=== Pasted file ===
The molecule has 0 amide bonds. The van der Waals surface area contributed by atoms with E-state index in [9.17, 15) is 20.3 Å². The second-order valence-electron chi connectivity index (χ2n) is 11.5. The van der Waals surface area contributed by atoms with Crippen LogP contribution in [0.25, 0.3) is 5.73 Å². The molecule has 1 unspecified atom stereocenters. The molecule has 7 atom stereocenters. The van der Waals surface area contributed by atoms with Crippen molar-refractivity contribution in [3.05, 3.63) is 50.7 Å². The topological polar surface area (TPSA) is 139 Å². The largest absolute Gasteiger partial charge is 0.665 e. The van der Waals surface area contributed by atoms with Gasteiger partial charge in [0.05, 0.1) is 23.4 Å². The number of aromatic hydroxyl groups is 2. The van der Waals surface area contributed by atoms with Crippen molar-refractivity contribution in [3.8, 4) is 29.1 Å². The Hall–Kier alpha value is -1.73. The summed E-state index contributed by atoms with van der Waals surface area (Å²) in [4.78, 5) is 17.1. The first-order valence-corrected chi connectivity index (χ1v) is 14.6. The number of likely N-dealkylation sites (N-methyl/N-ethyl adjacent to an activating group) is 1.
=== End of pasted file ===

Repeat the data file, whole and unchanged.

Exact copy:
The molecule has 0 amide bonds. The van der Waals surface area contributed by atoms with E-state index in [9.17, 15) is 20.3 Å². The second-order valence-electron chi connectivity index (χ2n) is 11.5. The van der Waals surface area contributed by atoms with Crippen LogP contribution in [0.25, 0.3) is 5.73 Å². The molecule has 1 unspecified atom stereocenters. The molecule has 7 atom stereocenters. The van der Waals surface area contributed by atoms with Crippen molar-refractivity contribution in [3.05, 3.63) is 50.7 Å². The topological polar surface area (TPSA) is 139 Å². The largest absolute Gasteiger partial charge is 0.665 e. The van der Waals surface area contributed by atoms with Gasteiger partial charge in [0.05, 0.1) is 23.4 Å². The number of aromatic hydroxyl groups is 2. The van der Waals surface area contributed by atoms with Crippen molar-refractivity contribution in [3.8, 4) is 29.1 Å². The Hall–Kier alpha value is -1.73. The summed E-state index contributed by atoms with van der Waals surface area (Å²) in [4.78, 5) is 17.1. The first-order valence-corrected chi connectivity index (χ1v) is 14.6. The number of likely N-dealkylation sites (N-methyl/N-ethyl adjacent to an activating group) is 1.